On ‘Men Are Trash’
By Nawal Zahra
If you have ever used the internet in the last few years, you have probably come across some variant of “#NotAllMen”, “reverse sexism” or “feminazi” and chances are, these words have stumbled out of the mouths of those who would not hesitate before laughing at a misogynist joke — ranging from quips about the quintessential zaalim biwi (shaadi barbaadi, amirite?), humor dedicated to how bad women are at driving (despite there being ample proof that women are less likely to get into automobile accidents than men) and lest we forget, the entire genre of batooni khatoon jokes. Those using the above mentioned terms for feminists also tend to belong to the category of people who would tell us to “learn to take a joke” or “not take everything to heart” every time we refuse to laugh at jokes which belittle women and their intelligence.
The question here is: Where does this ability to “take a joke” disappear every time someone on the internet calls men trash, disappointing or both?
The ire against #TheFutureIsFemme and any similar sounding phrase can be said to come from men’s fear of a future where non-men dominate and men do not; where they feel they will be treated like inferior beings. Maybe the fear that misandrist statements invoke also comprises of scenarios where men will be treated the way women have been treated for centuries- ridiculed, abused and silenced. The fears are unfounded, obviously. We still have a long way to go in achieving gender equality let alone a scenario where men are subordinates to women. And since these fears are so unfounded and irrational, we can easily argue that men’s anger at such jokes is less valid than women’s anger at misogynist jokes.
For those who like to crack jokes about beating wives, please note that the likelihood of women being abused is always significantly higher than it is for a man. Since we live in a patriarchal system, misogynist jokes that reinforce existing power structures have tangible effects on women’s lives. Misandrist jokes are more or less harmless in terms of their effect on men’s daily lives because they are cracked by women; women who do not have the same power as men do and are not capable of perpetuating oppression against men. Though we can argue that misandrist jokes are a hurdle in the way of taking feminism forward and in no way can count as productive engagement, it would be an overstatement to label them as counter-productive when they do not have the same consequences and in most cases, are an expression of valid anger and frustration. Why is it that in a society where violence against women is a daily event and often goes unpunished, men are so quick to believe that a joke about men being trash would lead to some kind of extinction of men at the hands of feminists?
The ground reality is that most spaces are already centered around the whims of men which is why feminist spaces both online and offline, are one of the few exceptions to the rule, and cannot be forced to mould their concerns and expression around male ego. You see, women already have to plan most of their life in accordance to the views of the men around them — their family or even the perceived intentions of strangers. Whether it is how they dress, what time they come home, what degree they choose to pursue or if they even get to choose when it comes to their education, who they choose to marry/not marry or even things as minute as the decision to upload their own picture to their social media profiles, there is an evident lack of agency when it comes to the choices of women. I would not like to make a sweeping generalization of course since not every woman’s choices are affected to the same degree by the opinions of the men around them but nearly all women are expected to behave in a way that does not offend the sensibilities of the men they know and does not bruise the ego of any men she may encounter.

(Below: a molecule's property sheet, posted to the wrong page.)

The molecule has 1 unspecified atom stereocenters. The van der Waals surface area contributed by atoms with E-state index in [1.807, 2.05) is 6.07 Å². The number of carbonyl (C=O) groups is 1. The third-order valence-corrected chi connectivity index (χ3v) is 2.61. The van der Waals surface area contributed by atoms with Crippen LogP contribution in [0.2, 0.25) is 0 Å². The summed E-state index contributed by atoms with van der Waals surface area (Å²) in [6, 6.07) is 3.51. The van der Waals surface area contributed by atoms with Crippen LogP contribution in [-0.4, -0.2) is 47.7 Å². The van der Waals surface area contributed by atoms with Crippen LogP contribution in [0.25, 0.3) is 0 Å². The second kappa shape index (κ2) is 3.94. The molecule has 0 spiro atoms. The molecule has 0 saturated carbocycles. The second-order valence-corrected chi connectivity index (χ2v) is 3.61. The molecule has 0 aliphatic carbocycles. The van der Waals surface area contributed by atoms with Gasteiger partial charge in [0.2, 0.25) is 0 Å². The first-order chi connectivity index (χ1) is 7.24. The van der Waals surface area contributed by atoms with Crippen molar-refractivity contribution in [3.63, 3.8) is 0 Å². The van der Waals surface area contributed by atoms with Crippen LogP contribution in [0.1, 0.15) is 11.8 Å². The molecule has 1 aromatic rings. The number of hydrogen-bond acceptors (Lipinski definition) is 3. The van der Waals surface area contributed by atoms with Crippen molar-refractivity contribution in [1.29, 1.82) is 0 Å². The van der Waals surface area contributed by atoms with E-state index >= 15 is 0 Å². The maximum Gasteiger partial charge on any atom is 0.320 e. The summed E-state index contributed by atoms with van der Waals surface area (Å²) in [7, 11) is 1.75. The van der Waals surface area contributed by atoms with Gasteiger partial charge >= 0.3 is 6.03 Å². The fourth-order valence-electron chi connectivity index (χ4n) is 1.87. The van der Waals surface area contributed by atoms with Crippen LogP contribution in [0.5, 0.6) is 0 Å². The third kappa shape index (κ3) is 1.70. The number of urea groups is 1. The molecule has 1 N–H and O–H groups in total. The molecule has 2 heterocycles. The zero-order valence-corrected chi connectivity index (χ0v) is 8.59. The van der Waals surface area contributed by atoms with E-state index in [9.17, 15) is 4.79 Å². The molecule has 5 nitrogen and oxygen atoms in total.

After a whole lifetime of being subject to “what would your father/chacha/taya/mamu/brother/random uncle you met once when you were 3 years old/potential future husband think”, women do not want their experiences to be reduced to the offence it may or may not have caused men because they too (for once) found themselves at the receiving end of sweeping generalizations. Women do not want to be tone policed when they do share their experiences of being discriminated against or rightfully express their anger. Men do not get to tone police how women express their anger in the limited space available to them. If the only thing you choose to take out of a woman’s bad experience in a system that constantly brings her down is how she said “Men are trash”, then I am sorry but the problem is not with them but with you. Maybe “Men are trash” was not the best phrase to word their pain and their struggles but that in no way gives anyone the right to discount those struggles, not acknowledge them and launch into a tirade against man-hating feminists. It has been said at least a several thousand times by fellow feminists who put it into much better words, but I will say it again: many women (I am not going to pretend that I speak for all of the women who call men trash) do not actually think all men are terrible or that all men are disappointing but their experiences have taught them to be wary of most men.
No matter how offended you are, a joke about men being disappointing or men being trash does not cancel out a woman’s everyday experiences of abuse, discrimination and infantilization at the hands of the system that seems to be rigged against them.